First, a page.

Inmates graduate with GEDs at LMDC - wave3.com-Louisville News, Weather & Sports

Inmates graduate with GEDs at LMDC

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Their classroom was inside Louisville Metro Corrections under their gowns were jump suits. All of them were inmates working to turn a wrong into a right. Their classroom was inside Louisville Metro Corrections under their gowns were jump suits. All of them were inmates working to turn a wrong into a right.
Ray Henderson Ray Henderson
Ashley Edwards Ashley Edwards
Gina Gutierrez with her sister Ashley Edwards Gina Gutierrez with her sister Ashley Edwards
Ruben Pavlov Ruben Pavlov

LOUISVILLE, KY (WAVE) – Nine-thousand dollars a year, that's what is said to be the difference between those who have a high school education and those who don't. On Thursday there was an unique graduation ceremony honoring those who never completed high school, but recently passed their GED exam.

The celebration wasn't like most typical graduations because the graduates completed their classes and tests behind bars.  

Their classroom was inside Louisville Metro Corrections under their gowns were jump suits. All of them were inmates working to turn a wrong into a right. 

"I stayed with it and I got it and I'm jumping with joy on the inside," said Ray Henderson, inmate. "I can't stop. I'm too happy."

The 38 year old has tried to improve his education for the last 16 years, but he's been in and out of jail, so it hasn't been easy.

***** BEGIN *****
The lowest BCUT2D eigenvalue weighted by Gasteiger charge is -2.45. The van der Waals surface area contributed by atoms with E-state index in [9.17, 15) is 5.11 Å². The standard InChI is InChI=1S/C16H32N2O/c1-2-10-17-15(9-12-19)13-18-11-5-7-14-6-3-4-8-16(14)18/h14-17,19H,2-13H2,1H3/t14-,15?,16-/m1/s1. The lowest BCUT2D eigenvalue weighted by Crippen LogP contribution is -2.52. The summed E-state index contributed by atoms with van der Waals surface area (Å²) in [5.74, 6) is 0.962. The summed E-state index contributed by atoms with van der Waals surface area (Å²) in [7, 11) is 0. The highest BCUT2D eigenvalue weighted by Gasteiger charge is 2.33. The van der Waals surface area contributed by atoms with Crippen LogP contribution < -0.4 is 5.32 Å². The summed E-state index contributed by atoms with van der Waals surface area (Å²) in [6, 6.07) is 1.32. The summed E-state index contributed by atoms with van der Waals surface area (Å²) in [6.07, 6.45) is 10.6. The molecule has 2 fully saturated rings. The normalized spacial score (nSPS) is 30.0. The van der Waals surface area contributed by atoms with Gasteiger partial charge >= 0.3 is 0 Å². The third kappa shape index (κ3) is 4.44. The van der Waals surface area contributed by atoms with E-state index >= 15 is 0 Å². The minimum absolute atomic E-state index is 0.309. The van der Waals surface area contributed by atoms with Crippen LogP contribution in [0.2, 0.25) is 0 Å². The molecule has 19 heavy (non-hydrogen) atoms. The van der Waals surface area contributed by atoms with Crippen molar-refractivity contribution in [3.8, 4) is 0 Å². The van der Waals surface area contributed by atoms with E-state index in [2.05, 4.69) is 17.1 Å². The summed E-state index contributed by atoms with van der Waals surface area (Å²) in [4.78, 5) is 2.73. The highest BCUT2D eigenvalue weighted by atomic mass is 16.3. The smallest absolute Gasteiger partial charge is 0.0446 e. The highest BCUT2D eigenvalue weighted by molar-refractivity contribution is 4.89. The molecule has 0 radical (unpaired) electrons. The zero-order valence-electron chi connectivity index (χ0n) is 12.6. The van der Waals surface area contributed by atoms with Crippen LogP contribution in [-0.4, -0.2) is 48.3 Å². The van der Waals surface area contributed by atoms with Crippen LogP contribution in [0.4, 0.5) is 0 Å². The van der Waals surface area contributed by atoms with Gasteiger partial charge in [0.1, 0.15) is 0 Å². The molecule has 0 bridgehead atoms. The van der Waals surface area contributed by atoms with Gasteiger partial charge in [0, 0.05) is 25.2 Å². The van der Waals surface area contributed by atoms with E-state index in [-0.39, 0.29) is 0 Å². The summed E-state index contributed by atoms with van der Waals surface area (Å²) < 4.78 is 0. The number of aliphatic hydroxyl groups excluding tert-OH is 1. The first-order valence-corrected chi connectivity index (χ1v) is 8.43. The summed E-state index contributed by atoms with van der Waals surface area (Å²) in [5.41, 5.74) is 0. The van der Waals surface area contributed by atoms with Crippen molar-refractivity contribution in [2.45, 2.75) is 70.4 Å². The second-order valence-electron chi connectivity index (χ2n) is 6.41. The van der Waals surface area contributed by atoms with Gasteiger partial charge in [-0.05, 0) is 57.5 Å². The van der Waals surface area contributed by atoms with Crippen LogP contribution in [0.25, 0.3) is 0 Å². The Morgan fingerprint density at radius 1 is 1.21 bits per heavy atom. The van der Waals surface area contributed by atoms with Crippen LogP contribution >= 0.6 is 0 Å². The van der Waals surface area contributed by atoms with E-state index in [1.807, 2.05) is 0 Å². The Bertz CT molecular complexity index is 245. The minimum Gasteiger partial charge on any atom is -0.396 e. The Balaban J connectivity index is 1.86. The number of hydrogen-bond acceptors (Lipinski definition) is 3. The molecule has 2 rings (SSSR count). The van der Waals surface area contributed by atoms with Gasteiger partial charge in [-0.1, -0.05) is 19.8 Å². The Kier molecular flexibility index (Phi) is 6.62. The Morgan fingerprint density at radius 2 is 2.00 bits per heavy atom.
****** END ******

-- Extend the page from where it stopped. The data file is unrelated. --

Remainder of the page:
"I was going to school, but I still have a problem with smoking marijuana and I couldn't stop," said Henderson. 

Henderson's been locked up since May and believes this time around is different. Now with a diploma in hand, he knows he never wants to be back. "No and I say that every time, but no. I have to be here to stay focused," said Henderson. 

Ashley Edwards, 26, said hanging with the wrong crowd landed her behind bars. "I take responsibility," said Edwards. "I made some bad decisions, so here I am." 

Since she never finished high school she knew she wanted to make the effort to get her GED.

"I want to go to college," said Edwards. "I do want to go to college. I have two small children at home they need me and I just want to better myself, so I can take care of them."

In the crowd, Edward's 19-year-old sister beamed with pride. "I'm so proud of her, even though she messed up a little," said Gina Gutierrez. "She's still doing good things."

This is the only time inmates are allowed to see a visitor face to face, a special reward for their hard work. Jefferson County Public School teachers spend two hours a night, twice a week teaching in the jail classroom.

"People work really hard, people want to change," said Ruben Pavlov, Louisville Metro Department of Corrections Supervisor. People value what they obtain here and I'm glad this department is giving opportunity to all those people."

An opportunity these six graduates hope to take with them and run. "I want to use this when I do get out to build upon it because this has been a goal for me, this is like a life time achievement for me," said Henderson. 

This year teachers are hopeful 40 inmates will obtain their GED.

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